After Baghjan blowout, no redressal
Oil India Limited (OIL) is in the process of abandoning a gas well that blew out and caught fire in the Baghjan Oilfield in Assam’s Tinsukia district after “killing” the well and dousing the blaze that raged for almost six months, but little has been done to address the environmental impact of the disaster that has ravaged one of India’s finest wetlands .
Gas well number 5, which blew out on May 27, spewed copious amounts of condensed oil and gas into the Maguri Motapung wetland and surrounding river tributaries of Dibru and Lohit. Abandoning the well involves plugging the well for good and stopping production from it. The blowout was plugged and fire doused on November 15.
Evidence has emerged from a multidisciplinary committee, appointed by the National Green Tribunal (NGT), and headed by Prof Bhagawat Pran Duarah of the department of geological sciences at Gauhati University, that fish and mollusc diversity has declined alarmingly in the Maguri Motapung wetland. The fish have been found to have high levels of polycyclic aromatic hydrocarbons (PAHs), a toxic group of chemicals.
Fishermen have had to stop fishing for three months, and surrounding villages have been soaked by water laced with oil and chemicals, which are likely to leave an impact on the ecologically fragile region in the long term. The wetland is also home to several species of birds, including some found only here, and the rare Gangetic dolphin.
Other species have been impacted as well. A dead hoolock gibbon baby, believed to be a case of stillbirth, was found on September 28 in Purani Motapung village near the wetland. Investigators found that the mother was compelled to feed on contaminated leaves and plants apart from being directly exposed to xenobiotic pollutants (synthetic chemicals). The mother also died on October 27, but test results on her viscera are still awaited.
After the Baghjan blow-up, investigators also found that four of nine calves born to domestic cows in neighbouring villages perished; of the four, two were still-born.
Investigators also found that important fish species such as Ompok pabo, Nundus nundus, Ailia coilia, Pseudeutopius atherinodes, Channa aurantimaculata and Danio rerio have been completely wiped out from the Maguri-Motapung wetland.
The findings suggest a long-term impact of the oil well blowout. The Wildlife Institute of India warned in a July report to the Union environment ministry: “The impact is significant and will have long-term effects, as many of these pollutants will leach into the ground and contaminate groundwater. Long-term restorative efforts are needed for cleaning up these pollutants.”
Investigators have underlined that the monitoring of migratory birds will be crucial for gathering more evidence on the environmental impact of the oil well disaster. Their numbers, behaviour and foraging habits could signal what lies ahead.
Locals said migratory bird diversity and arrivals have definitely been affected. “By November, this area is full of migratory birds. This time not even half of them have arrived. The diversity is also less,” said Imon Abedin, a zoology student.
His father Jonyal Abedin, who runs an eco-tourism facility, said: “We saw only one or two (Gangetic) dolphins till now. We have to study how migratory birds have been impacted by the blowout. The impact will be long-term but can gradually be offset if there is no more disturbance.”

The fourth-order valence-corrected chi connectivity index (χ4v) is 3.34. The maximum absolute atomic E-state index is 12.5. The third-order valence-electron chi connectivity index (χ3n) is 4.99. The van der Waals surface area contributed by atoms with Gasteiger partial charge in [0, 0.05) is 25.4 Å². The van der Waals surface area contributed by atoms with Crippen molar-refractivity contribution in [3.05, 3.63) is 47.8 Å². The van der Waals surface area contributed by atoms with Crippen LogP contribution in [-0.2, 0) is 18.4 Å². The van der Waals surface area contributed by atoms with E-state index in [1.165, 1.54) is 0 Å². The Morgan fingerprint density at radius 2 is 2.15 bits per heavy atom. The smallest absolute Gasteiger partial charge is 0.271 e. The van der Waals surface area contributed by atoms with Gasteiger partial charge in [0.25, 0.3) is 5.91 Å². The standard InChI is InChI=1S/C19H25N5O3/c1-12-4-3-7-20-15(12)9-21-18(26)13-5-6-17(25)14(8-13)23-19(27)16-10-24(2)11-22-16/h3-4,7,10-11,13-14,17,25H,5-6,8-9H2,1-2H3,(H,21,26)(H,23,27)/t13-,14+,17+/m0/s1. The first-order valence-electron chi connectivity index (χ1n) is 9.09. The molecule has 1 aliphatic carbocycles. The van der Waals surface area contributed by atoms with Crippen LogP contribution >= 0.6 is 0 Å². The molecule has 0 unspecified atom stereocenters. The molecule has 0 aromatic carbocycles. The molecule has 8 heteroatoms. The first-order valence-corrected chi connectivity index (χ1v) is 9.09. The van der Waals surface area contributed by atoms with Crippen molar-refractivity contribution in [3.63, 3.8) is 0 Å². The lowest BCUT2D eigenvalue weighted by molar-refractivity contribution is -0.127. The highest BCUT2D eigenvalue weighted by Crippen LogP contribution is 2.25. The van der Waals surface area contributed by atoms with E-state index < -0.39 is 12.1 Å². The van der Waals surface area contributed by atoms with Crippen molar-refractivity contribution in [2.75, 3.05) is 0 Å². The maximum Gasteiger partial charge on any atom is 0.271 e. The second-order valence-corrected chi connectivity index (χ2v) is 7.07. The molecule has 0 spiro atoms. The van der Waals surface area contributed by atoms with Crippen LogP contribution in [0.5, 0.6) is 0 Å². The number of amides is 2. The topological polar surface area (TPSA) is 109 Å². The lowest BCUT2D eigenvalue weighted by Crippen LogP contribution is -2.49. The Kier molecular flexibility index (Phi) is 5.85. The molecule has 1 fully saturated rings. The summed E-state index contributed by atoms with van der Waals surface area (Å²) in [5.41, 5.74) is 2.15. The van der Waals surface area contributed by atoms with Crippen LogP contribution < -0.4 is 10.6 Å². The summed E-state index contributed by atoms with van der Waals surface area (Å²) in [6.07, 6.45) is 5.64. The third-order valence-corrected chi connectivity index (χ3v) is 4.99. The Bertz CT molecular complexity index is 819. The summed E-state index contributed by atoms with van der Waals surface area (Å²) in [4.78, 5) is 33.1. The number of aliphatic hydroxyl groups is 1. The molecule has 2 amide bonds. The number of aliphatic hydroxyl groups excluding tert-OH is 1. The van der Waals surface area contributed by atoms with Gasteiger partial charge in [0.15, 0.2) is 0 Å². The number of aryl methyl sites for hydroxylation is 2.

A seismological and geophysical investigation by the Geosciences and Technology Division of the Council of Scientific and Industrial Research’s North East Institute of Science and Technology also found that the blowout site was the source of the high frequency disturbances observed at seismic stations nearby. Some may be very disturbing to local people, the report added.
NGT’s intermediate report, dated October 31, pointed to several illegalities surrounding OIL’s Baghjan gas well and called on the Assam Pollution Control Board to take legal action against OIL and its officials for violations of the mandatory requirements under the Air and Water Acts. OIL has also been unable to carry out the Biodiversity Impact Assessment Study through the Assam State Biodiversity Board, as mandated by the Supreme Court.
OIL violated provisions of the Environment (Protection) Act, 1986 and the Environment Impact Assessment (EIA) Notification, 1994 under which it is mandatory to obtain environmental clearances for any onshore drilling projects that commenced before 2006, the multidisciplinary committee said in its report.
“We have started implementing the well abandonment policy which means we will never again produce gas from the well. A number of safety and technical issues need to be addressed before the abandonment is complete and till then the location will be a hazard zone. Cement plugs will have to be installed at various locations and depths,” said OIL spokesperson Tridiv Hazarika, claiming that the company has cleaned up the oil condensate in the area.
“Nature also helped us. The heavy monsoon rains helped wash away some of the oil. We are also undertaking bio-remediation (use of microorganisms to control pollution) in water bodies. About ₹37 crore worth of compensation to local people has also been disbursed through the DC’s (deputy commissioner’s) office. An evaluation by the DC’s office and NGT’s final verdict is awaited,” he added.
“Environmental disasters will continue to be normalised and not accounted for if we do not pin clear liability, allow projects to only safeguard their profits and offer small change in the name of compensation,” said Kanchi Kohli, legal researcher, Centre for Policy Research.
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